This op-ed by yours truly was published in The Province. The examples are BC-specific, but the message is much broader: donating to charity is not enough, we also have to change the status quo that forces so many people to turn to charity in a rich country like Canada.

It’s December, the season for charitable giving. Wherever you turn you see boxes and bins collecting non-perishable food items for the local food bank or toys for the less fortunate children in our communities.

The cashier asks if you want to add a $2 donation to your purchase. You donate (Read more…)

Things Are Good: No Need to Deforest the Planet for More Food

One of the leading causes of deforestation right now is food production. As population levels grow we need more land to feed more people and this as resulted in the cutting down of forests for arable land.

We’ve already seen that a simple diet change can protect forests and save wildlife, and that one can slow deforestation by being vegetarian. But we know that people are often hesitant to make simple changes that can have large impacts, so what do we do?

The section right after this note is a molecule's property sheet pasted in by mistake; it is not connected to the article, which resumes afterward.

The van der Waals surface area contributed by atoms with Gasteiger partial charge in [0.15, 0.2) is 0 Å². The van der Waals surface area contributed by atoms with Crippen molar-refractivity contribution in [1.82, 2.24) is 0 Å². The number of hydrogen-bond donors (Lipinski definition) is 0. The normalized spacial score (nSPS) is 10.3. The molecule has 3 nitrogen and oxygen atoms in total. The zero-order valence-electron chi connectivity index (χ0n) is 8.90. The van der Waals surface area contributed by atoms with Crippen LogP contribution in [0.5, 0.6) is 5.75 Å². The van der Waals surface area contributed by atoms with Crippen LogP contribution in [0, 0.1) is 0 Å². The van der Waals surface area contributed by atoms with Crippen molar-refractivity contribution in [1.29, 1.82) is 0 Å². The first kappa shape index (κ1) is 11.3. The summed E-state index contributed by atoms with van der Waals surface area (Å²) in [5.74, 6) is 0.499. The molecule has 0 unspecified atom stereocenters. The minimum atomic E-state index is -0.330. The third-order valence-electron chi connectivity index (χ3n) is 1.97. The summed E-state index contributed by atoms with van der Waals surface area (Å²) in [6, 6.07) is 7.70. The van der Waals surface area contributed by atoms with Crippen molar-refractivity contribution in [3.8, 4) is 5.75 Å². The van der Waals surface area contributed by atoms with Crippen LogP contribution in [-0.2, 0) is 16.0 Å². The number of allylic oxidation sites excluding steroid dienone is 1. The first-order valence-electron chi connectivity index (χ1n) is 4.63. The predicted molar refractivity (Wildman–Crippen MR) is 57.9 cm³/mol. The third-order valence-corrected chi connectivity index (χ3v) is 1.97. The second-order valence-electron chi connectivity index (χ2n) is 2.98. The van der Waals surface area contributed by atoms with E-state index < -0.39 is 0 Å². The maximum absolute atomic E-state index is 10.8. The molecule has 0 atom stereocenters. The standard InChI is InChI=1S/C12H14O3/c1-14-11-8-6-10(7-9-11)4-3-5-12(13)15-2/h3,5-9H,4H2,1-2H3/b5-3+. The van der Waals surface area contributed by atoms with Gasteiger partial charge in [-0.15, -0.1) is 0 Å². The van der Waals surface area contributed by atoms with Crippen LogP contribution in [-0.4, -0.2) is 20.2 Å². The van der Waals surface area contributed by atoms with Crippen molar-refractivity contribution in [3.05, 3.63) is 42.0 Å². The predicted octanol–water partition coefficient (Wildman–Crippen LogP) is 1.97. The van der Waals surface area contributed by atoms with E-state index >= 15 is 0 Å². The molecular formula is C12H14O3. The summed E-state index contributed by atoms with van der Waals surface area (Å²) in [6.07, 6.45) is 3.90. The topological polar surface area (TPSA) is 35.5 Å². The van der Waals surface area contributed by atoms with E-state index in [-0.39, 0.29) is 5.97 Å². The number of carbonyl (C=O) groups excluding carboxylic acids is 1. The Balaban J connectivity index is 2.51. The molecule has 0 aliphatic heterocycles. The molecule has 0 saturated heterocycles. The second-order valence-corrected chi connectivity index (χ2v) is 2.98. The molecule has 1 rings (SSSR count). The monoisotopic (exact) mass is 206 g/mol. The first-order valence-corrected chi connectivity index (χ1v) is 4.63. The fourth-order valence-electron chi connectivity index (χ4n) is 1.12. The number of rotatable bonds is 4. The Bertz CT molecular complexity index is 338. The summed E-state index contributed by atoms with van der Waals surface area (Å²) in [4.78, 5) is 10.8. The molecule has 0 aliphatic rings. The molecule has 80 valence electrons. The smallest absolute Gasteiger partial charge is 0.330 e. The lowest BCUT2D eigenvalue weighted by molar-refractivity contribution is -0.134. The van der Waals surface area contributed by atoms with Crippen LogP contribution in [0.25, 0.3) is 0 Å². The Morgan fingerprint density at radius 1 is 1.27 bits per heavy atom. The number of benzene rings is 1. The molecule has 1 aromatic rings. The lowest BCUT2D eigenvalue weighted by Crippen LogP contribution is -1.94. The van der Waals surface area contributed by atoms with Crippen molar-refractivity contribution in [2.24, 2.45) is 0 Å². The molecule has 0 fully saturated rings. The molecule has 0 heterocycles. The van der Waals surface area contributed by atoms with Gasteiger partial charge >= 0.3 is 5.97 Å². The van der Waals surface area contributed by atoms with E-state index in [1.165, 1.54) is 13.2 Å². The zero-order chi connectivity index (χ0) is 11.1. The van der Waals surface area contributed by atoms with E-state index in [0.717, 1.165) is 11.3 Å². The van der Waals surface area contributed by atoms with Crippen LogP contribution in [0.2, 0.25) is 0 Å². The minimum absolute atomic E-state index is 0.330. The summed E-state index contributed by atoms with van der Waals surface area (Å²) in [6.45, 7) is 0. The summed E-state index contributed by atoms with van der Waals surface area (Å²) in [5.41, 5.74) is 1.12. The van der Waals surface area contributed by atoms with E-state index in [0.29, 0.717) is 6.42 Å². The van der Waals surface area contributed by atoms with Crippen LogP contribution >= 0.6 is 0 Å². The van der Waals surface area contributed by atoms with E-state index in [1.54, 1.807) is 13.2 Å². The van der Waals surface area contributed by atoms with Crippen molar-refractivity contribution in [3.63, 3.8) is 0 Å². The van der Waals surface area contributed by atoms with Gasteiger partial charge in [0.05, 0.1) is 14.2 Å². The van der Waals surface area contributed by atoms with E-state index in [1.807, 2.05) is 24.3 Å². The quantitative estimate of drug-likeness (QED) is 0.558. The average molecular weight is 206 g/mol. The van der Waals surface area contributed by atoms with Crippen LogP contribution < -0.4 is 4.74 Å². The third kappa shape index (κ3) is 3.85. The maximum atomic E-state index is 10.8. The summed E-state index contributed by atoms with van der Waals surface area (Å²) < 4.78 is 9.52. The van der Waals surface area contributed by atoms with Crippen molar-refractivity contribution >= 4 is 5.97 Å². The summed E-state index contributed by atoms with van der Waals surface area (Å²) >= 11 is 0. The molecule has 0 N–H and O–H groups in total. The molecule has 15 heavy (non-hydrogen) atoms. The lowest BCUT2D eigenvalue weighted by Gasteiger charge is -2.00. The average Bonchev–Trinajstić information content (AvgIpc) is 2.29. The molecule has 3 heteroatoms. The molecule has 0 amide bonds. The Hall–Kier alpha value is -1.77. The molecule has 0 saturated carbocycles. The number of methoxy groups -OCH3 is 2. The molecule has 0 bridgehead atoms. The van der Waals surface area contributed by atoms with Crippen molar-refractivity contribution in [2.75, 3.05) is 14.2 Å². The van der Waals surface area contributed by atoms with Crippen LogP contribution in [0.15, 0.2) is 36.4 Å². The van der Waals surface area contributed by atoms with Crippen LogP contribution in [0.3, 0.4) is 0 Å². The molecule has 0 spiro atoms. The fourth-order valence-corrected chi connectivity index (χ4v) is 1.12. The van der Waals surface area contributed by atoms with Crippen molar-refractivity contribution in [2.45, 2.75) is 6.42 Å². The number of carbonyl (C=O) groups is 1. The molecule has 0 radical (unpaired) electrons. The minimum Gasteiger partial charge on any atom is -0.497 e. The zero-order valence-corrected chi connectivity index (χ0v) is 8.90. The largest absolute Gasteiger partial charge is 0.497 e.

Lucky for all of us, we don’t need to modify our behaviour as individuals. We do need (Read more…)

The Common Sense Canadian: Neil Young dumps Starbucks over company’s Monsanto alliance, GMO secrecy

Read this Nov. 19 opinion column from the health blog Natural Society on socially-conscious rocker Neil Young’s decision to publicly boycott Starbucks over its support of GMO products.

I used to line up and get my latte everyday, but yesterday was my last one. ~ Neil Young

I, like Neil, have lined up at a Starbucks counter, waiting patiently behind ten people to get my caffeine fix. But there’s something that changed this habit. The coffee shop on every corner (there are almost 12,000 stores in the US) is helping to keep you in the dark about GMOs in your food and (Read more…)

Saskboy's Abandoned Stuff: #LyingLeona Lets Them Eat Cake From The Dump

Conservative Minister Leona A. is a disgrace. That means she’s a fine representative of the Conservative Party of Canada.

You may remember other Lying Leona blunders from such stories as Canada phasing out coal, and the Canadian government isn’t muzzling scientists.

Saskboy's Abandoned Stuff: Build The Change #skpoli #YXE